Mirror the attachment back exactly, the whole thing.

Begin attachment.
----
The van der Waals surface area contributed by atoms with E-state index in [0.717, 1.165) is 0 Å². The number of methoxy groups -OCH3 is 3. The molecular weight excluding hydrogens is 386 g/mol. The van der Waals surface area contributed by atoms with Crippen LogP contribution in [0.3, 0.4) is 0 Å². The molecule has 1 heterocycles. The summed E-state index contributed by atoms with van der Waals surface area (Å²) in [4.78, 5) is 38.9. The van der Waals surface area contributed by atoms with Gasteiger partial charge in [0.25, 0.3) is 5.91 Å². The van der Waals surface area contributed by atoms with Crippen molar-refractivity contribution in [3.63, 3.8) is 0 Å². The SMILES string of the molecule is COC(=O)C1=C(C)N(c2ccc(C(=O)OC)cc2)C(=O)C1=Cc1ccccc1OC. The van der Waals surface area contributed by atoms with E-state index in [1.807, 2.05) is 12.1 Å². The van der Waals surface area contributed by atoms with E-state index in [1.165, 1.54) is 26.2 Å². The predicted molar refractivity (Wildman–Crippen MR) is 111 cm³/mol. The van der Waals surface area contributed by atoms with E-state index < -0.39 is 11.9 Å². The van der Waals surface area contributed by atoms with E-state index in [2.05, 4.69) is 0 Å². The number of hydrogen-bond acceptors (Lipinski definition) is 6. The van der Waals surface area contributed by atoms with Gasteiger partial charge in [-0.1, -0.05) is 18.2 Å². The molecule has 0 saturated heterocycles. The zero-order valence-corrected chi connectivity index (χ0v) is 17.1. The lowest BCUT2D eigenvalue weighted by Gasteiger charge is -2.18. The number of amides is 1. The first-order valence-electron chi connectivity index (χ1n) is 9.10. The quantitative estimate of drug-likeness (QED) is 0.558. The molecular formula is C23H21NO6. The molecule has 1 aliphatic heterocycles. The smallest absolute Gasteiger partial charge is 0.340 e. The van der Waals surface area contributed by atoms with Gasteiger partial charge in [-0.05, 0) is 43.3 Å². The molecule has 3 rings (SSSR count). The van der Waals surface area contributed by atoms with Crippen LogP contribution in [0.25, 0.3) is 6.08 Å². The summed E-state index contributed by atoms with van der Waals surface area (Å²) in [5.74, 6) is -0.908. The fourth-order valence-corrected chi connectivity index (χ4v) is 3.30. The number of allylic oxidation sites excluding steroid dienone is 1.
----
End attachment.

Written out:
The van der Waals surface area contributed by atoms with E-state index in [0.717, 1.165) is 0 Å². The number of methoxy groups -OCH3 is 3. The molecular weight excluding hydrogens is 386 g/mol. The van der Waals surface area contributed by atoms with Crippen LogP contribution in [0.3, 0.4) is 0 Å². The molecule has 1 heterocycles. The summed E-state index contributed by atoms with van der Waals surface area (Å²) in [4.78, 5) is 38.9. The van der Waals surface area contributed by atoms with Gasteiger partial charge in [0.25, 0.3) is 5.91 Å². The van der Waals surface area contributed by atoms with Crippen molar-refractivity contribution in [3.63, 3.8) is 0 Å². The SMILES string of the molecule is COC(=O)C1=C(C)N(c2ccc(C(=O)OC)cc2)C(=O)C1=Cc1ccccc1OC. The van der Waals surface area contributed by atoms with E-state index in [1.807, 2.05) is 12.1 Å². The van der Waals surface area contributed by atoms with E-state index in [1.165, 1.54) is 26.2 Å². The predicted molar refractivity (Wildman–Crippen MR) is 111 cm³/mol. The van der Waals surface area contributed by atoms with E-state index < -0.39 is 11.9 Å². The van der Waals surface area contributed by atoms with E-state index in [2.05, 4.69) is 0 Å². The number of hydrogen-bond acceptors (Lipinski definition) is 6. The van der Waals surface area contributed by atoms with Gasteiger partial charge in [-0.1, -0.05) is 18.2 Å². The molecule has 0 saturated heterocycles. The zero-order valence-corrected chi connectivity index (χ0v) is 17.1. The lowest BCUT2D eigenvalue weighted by Gasteiger charge is -2.18. The number of amides is 1. The first-order valence-electron chi connectivity index (χ1n) is 9.10. The quantitative estimate of drug-likeness (QED) is 0.558. The molecular formula is C23H21NO6. The molecule has 1 aliphatic heterocycles. The smallest absolute Gasteiger partial charge is 0.340 e. The van der Waals surface area contributed by atoms with Gasteiger partial charge in [-0.05, 0) is 43.3 Å². The molecule has 3 rings (SSSR count). The van der Waals surface area contributed by atoms with Crippen LogP contribution in [0.25, 0.3) is 6.08 Å². The summed E-state index contributed by atoms with van der Waals surface area (Å²) in [5.74, 6) is -0.908. The fourth-order valence-corrected chi connectivity index (χ4v) is 3.30. The number of allylic oxidation sites excluding steroid dienone is 1.